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CUTHBERT ATTORNEY AND RETIRING UGA LAW PROFESSOR TO RECEIVE UGA LAW SCHOOL ASSOCIATION'S HIGHEST HONOR

Abstract

Wednesday, June 7, 2000

Writer: Kathy R. Pharr, (706) 542-5172

Contact: Kathy R. Pharr, (706) 542-5172, pharr@jd.lawsch.uga.edu

CUTHBERT ATTORNEY AND RETIRING UGA LAW PROFESSOR TO RECEIVE UGA LAW SCHOOL ASSOCIATION'S HIGHEST HONOR

ATHENS, Ga. -- The University of Georgia Law School Alumni Association will present its highest honor, the Distinguished Service Scroll Award, to Jesse Groover Bowles, Jr. of Cuthbert and retiring law professor Walter Ray Phillips during the group's annual breakfast on Friday, June 16, held in conjunction with the Georgia State Bar meeting at the Savannah International Convention & Trade Center. The award is given each year to two individuals whose services to the legal profession and to the UGA School of Law are worthy of special recognition.

"The two individuals we are honoring possess impressive records of service, and their loyal affiliation with the University of Georgia spans many decades," said David Shipley, dean of the UGA law school. "Both recipients have left an indelible mark upon the law school they love in their own unique ways."

Bowles has served as an attorney in Cuthbert since March 1946, and his private practice has been interrupted only twice during that time: from 1951-53, he was house counsel for Callaway Mills Co. and from 1977-81, he served as a justice on the Supreme Court of Georgia. During many of his years in private practice, Bowles also served as president of the Randolph County Savings & Loan Association. He was a member of the committee that created the State Bar of Georgia in 1963 and, as a member of the association, has served on the board of governors and on the board of bar examiners. He was inducted into the American College of Trial Lawyers in 1972.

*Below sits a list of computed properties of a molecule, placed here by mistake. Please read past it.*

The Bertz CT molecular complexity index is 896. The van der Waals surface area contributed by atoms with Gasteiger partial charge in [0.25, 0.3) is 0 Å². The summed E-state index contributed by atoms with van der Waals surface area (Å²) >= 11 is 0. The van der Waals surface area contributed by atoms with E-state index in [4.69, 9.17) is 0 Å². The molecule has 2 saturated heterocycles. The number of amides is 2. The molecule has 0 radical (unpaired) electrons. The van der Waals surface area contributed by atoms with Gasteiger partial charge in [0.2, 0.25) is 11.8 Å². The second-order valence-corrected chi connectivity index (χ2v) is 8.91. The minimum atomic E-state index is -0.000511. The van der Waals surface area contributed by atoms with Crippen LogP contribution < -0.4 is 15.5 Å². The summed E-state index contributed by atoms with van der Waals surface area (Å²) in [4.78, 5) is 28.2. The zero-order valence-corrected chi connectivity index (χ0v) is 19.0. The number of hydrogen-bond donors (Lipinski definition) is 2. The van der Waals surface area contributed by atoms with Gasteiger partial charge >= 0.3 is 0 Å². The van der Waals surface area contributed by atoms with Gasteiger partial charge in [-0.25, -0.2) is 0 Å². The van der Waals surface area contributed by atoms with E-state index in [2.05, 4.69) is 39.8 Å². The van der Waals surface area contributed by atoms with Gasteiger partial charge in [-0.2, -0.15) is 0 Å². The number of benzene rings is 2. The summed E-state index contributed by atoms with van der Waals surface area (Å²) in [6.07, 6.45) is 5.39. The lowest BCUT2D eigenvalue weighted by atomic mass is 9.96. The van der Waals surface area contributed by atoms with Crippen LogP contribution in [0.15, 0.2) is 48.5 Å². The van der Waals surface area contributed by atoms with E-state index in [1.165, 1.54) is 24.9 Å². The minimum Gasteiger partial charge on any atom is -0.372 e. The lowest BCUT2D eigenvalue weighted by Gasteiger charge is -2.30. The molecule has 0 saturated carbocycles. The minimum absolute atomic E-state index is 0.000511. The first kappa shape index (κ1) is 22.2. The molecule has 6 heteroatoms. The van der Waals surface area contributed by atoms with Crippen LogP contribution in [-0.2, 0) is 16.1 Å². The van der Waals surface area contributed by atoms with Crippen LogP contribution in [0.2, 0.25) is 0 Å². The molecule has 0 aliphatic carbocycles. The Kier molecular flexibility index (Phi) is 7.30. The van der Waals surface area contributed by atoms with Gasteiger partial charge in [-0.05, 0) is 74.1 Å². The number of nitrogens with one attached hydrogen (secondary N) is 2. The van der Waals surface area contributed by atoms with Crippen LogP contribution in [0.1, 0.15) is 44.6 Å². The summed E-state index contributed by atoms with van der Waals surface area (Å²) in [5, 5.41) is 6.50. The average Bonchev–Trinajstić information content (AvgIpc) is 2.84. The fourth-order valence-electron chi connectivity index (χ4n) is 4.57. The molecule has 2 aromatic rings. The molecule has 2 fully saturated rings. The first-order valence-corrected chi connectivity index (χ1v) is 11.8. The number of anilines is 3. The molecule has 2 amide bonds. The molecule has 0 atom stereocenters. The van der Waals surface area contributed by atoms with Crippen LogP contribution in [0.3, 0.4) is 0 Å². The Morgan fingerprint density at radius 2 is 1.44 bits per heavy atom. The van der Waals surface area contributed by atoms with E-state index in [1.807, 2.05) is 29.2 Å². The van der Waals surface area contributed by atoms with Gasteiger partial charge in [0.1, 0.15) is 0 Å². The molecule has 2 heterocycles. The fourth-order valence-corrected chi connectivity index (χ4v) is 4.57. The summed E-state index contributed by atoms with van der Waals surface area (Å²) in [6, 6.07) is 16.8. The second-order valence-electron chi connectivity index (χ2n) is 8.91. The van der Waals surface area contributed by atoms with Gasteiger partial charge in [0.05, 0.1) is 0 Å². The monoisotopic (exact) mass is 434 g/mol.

Bowles, a native of Mitchell County, graduated from Camilla High School, Georgia Military College in Milledgeville, and the University of Georgia, which he attended on a football scholarship. At UGA, he served as fraternity president, president of the Interfraternity Council and was inducted into the Sphinx honorary society. He worked briefly at The Coca-Cola Co. before beginning his legal studies at UGA, where he served as chief justice of the honor court. He earned his law degree cum laude from UGA in 1946.

Bowles has been a devoted supporter of his alma mater for many years and in 1996, donated $215,000 to the UGA Pooled Income Fund, a gift to create the Bowles Law Scholarship Fund, honoring the ties of several members of the Bowles family to the University of Georgia.

Bowles has long been active in his community, serving as an ordained deacon in the First Baptist Church of Cuthbert and for 15 years as chairman of the Randolph County School Board. He received the Walter Cronkite Award for community service in 1995 from Chi Phi fraternity. He currently practices with his son (also a UGA law graduate) at the law firm of Bowles & Bowles, and his daughter and her family live in Athens. Bowles' six grandchildren all live in Georgia.